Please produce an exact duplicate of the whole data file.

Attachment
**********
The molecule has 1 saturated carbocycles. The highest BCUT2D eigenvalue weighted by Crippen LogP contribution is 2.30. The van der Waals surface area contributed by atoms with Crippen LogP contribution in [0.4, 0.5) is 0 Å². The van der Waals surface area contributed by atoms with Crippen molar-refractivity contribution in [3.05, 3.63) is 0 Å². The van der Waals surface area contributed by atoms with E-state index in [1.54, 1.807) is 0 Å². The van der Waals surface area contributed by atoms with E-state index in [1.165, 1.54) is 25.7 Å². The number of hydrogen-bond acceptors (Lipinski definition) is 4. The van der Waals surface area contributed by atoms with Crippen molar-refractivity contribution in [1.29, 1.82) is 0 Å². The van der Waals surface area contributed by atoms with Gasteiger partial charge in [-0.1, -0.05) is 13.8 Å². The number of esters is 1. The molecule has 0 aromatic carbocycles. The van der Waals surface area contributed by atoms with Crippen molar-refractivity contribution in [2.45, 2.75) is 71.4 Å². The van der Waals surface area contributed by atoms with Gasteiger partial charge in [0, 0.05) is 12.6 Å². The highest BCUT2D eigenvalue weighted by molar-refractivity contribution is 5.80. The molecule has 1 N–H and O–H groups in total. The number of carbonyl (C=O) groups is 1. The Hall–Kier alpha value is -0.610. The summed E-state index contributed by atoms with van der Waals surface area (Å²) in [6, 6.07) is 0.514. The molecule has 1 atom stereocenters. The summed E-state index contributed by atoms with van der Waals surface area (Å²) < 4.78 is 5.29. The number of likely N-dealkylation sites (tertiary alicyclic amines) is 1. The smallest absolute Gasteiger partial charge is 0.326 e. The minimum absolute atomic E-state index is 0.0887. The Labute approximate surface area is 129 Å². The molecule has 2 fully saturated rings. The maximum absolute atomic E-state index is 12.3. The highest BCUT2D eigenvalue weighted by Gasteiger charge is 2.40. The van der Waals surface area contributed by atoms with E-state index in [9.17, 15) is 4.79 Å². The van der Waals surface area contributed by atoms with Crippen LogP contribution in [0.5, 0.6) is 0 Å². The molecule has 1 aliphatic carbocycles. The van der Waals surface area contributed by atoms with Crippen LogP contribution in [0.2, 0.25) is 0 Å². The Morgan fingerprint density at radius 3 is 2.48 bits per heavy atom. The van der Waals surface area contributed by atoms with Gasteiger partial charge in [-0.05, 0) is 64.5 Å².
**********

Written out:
The molecule has 1 saturated carbocycles. The highest BCUT2D eigenvalue weighted by Crippen LogP contribution is 2.30. The van der Waals surface area contributed by atoms with Crippen LogP contribution in [0.4, 0.5) is 0 Å². The van der Waals surface area contributed by atoms with Crippen molar-refractivity contribution in [3.05, 3.63) is 0 Å². The van der Waals surface area contributed by atoms with E-state index in [1.54, 1.807) is 0 Å². The van der Waals surface area contributed by atoms with E-state index in [1.165, 1.54) is 25.7 Å². The number of hydrogen-bond acceptors (Lipinski definition) is 4. The van der Waals surface area contributed by atoms with Crippen molar-refractivity contribution in [1.29, 1.82) is 0 Å². The van der Waals surface area contributed by atoms with Gasteiger partial charge in [-0.1, -0.05) is 13.8 Å². The number of esters is 1. The molecule has 0 aromatic carbocycles. The van der Waals surface area contributed by atoms with Crippen molar-refractivity contribution in [2.45, 2.75) is 71.4 Å². The van der Waals surface area contributed by atoms with Gasteiger partial charge in [0, 0.05) is 12.6 Å². The highest BCUT2D eigenvalue weighted by molar-refractivity contribution is 5.80. The molecule has 1 N–H and O–H groups in total. The number of carbonyl (C=O) groups is 1. The Hall–Kier alpha value is -0.610. The summed E-state index contributed by atoms with van der Waals surface area (Å²) in [6, 6.07) is 0.514. The molecule has 1 atom stereocenters. The summed E-state index contributed by atoms with van der Waals surface area (Å²) < 4.78 is 5.29. The number of likely N-dealkylation sites (tertiary alicyclic amines) is 1. The smallest absolute Gasteiger partial charge is 0.326 e. The minimum absolute atomic E-state index is 0.0887. The Labute approximate surface area is 129 Å². The molecule has 2 fully saturated rings. The maximum absolute atomic E-state index is 12.3. The highest BCUT2D eigenvalue weighted by Gasteiger charge is 2.40. The van der Waals surface area contributed by atoms with E-state index in [9.17, 15) is 4.79 Å². The van der Waals surface area contributed by atoms with Crippen LogP contribution in [0.5, 0.6) is 0 Å². The molecule has 1 aliphatic carbocycles. The van der Waals surface area contributed by atoms with Crippen LogP contribution in [0.2, 0.25) is 0 Å². The Morgan fingerprint density at radius 3 is 2.48 bits per heavy atom. The van der Waals surface area contributed by atoms with Gasteiger partial charge in [-0.05, 0) is 64.5 Å².